Bryant trails by 6,688 points and turns 36 in August. Abdul-Jabbar and Karl Malone are the only players in NBA history to score 6,688 points after turning 36.
If Bryant averages 20 points per game over the rest of his career, he would need to play into the 2018-19 season to take the record.
No Hollywood ending
The Lakers have struggled in Bryant’s absence – their .344 win percentage is on pace for the third-worst in franchise history and the worst since the team moved to Los Angeles.
The .344 win percentage is currently fourth-worst in the league – setting up good odds that the Lakers will pick in the top five of the upcoming NBA Draft. Since the territorial draft was abolished prior to the 1966 draft, the Lakers have made just four picks in the top five. Three of those times, the pick came via trade. The only year that the Lakers played their way into a top five pick in that span was in 1975 when they took Dave Meyers second overall.
Despite signing Bryant to the big two-year extension, the Lakers currently have just three guaranteed contracts on the books for 2014-15 for a total of $34.1M (Bryant, Steve Nash, Robert Sacre). The projected salary cap for next season is $62.9M and the Lakers could gain around an additional $6.5M in space via the stretch-provision by releasing Nash as his $9.7M contract would be spread over 3 seasons.
Holiday, who will lead the Philadelphia 76ers into their division matchup with the Boston Celtics on Friday (ESPN, 7 ET) is averaging career highs in points per game (18.2), assists per game (9.3) and player efficiency rating (18.5) this season.
If he keeps up this pace of 18 points and nine assists per game, he would be one of four players since 2000 to have those averages along with Chris Paul, Steve Nash and Deron Williams.
Even though Holiday is leading the NBA in turnovers with more than four per game, the 76ers as a team have the second-lowest turnover percentage (12.6). With a career-high usage rate percentage of 26, the turnovers are expected to be high. At his current averages, Holiday would join Hall of Famers Isiah Thomas (1986-87) and Magic Johnson (1988-89) as the only players with 18 points, nine assists and four turnovers per game for a season.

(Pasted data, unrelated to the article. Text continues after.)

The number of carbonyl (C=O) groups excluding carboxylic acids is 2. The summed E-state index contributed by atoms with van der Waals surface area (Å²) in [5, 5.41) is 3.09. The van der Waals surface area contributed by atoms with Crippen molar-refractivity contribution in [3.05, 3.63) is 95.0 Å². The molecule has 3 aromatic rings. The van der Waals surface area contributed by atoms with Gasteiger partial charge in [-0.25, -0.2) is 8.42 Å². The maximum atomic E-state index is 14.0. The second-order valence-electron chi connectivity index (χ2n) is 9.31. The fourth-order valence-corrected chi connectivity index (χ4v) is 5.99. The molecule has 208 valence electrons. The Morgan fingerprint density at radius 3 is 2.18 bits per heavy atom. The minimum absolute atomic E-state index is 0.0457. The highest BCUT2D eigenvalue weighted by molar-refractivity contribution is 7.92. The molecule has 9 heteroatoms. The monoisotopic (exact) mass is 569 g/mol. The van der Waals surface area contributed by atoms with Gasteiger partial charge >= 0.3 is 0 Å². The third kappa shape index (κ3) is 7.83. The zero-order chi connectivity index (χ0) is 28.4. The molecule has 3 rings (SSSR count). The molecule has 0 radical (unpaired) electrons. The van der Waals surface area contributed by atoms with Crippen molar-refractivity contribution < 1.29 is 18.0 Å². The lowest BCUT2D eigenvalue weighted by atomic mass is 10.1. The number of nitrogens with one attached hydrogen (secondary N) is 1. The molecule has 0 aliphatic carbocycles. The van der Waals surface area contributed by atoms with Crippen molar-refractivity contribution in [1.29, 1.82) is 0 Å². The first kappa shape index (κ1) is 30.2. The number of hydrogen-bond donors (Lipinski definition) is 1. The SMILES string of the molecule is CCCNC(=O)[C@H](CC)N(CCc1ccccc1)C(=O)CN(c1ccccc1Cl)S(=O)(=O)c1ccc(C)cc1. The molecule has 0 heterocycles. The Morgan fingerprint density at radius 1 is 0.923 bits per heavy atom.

No team is dependent on one player to create their offense as much as the 76ers are on Holiday. He has been responsible for 43 percent of his team’s total points this season, which leads the NBA. The “points responsible for” statistic includes offense generated from assists and points scored.
Holiday also leads the NBA in efficiency on isolation plays with a points-per-play average of 1.17 (minimum 30 plays), up from .89 last season.
Holiday is creating high-percentage opportunities for himself and his teammates. Last season he had a 47 effective field goal percentage (gives extra weight to 3-pointers) on isolation plays. This season he’s at 59 percent.
The pick-and-roll is a big part of every point guard’s repertoire to go along with isolations. Holiday is no different, as 59 percent of his offense either comes from the pick-and-roll or isolations, compared to last season when 46 percent of his offense came from those plays.
With high usage rate in those play types Holiday has made drastic improvement in his shooting percentage from 42 percent last season to 46 this season on pick-and-rolls and isolations.
The 76ers are 10-8 without a single former All-Star active on their roster. Key offseason acquisition Andrew Bynum is still not healthy enough to suit up. However, Holiday almost singlehandedly has kept the 76ers in the playoff hunt.
It will be interesting to see how Holiday fares with a national audience against a superstar point guard, Rajon Rondo, who is also top five in points responsible for and leads the league in assists at nearly 13 per game.
Christian Petersen/Getty Images